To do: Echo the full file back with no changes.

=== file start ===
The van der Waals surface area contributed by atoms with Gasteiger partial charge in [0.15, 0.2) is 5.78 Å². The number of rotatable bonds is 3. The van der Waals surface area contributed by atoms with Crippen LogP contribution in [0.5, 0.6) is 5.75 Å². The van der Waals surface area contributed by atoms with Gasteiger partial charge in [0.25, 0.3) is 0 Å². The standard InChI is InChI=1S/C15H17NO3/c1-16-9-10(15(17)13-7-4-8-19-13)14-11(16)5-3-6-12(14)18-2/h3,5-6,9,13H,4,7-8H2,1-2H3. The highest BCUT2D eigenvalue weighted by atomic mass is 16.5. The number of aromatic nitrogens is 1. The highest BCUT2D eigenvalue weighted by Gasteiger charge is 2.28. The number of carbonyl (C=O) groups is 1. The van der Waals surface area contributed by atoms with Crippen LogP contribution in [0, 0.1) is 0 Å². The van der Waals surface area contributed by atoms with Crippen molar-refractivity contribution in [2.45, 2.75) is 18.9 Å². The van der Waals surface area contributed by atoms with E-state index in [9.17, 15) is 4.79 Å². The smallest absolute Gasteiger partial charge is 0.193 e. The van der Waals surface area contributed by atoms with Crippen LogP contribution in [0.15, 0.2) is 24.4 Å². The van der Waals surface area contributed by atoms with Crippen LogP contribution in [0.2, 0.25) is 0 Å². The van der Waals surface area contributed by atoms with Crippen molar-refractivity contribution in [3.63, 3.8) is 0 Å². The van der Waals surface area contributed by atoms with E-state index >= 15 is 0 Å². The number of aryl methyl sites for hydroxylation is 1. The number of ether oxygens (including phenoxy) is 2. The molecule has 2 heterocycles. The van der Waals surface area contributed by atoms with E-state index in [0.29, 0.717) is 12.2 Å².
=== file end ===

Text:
The van der Waals surface area contributed by atoms with Gasteiger partial charge in [0.15, 0.2) is 5.78 Å². The number of rotatable bonds is 3. The van der Waals surface area contributed by atoms with Crippen LogP contribution in [0.5, 0.6) is 5.75 Å². The van der Waals surface area contributed by atoms with Gasteiger partial charge in [0.25, 0.3) is 0 Å². The standard InChI is InChI=1S/C15H17NO3/c1-16-9-10(15(17)13-7-4-8-19-13)14-11(16)5-3-6-12(14)18-2/h3,5-6,9,13H,4,7-8H2,1-2H3. The highest BCUT2D eigenvalue weighted by atomic mass is 16.5. The number of aromatic nitrogens is 1. The highest BCUT2D eigenvalue weighted by Gasteiger charge is 2.28. The number of carbonyl (C=O) groups is 1. The van der Waals surface area contributed by atoms with Crippen LogP contribution in [0, 0.1) is 0 Å². The van der Waals surface area contributed by atoms with Crippen molar-refractivity contribution in [2.45, 2.75) is 18.9 Å². The van der Waals surface area contributed by atoms with E-state index in [9.17, 15) is 4.79 Å². The smallest absolute Gasteiger partial charge is 0.193 e. The van der Waals surface area contributed by atoms with Crippen LogP contribution in [0.15, 0.2) is 24.4 Å². The van der Waals surface area contributed by atoms with Crippen LogP contribution in [0.2, 0.25) is 0 Å². The van der Waals surface area contributed by atoms with Crippen molar-refractivity contribution in [3.63, 3.8) is 0 Å². The van der Waals surface area contributed by atoms with E-state index >= 15 is 0 Å². The number of aryl methyl sites for hydroxylation is 1. The number of ether oxygens (including phenoxy) is 2. The molecule has 2 heterocycles. The van der Waals surface area contributed by atoms with E-state index in [0.29, 0.717) is 12.2 Å².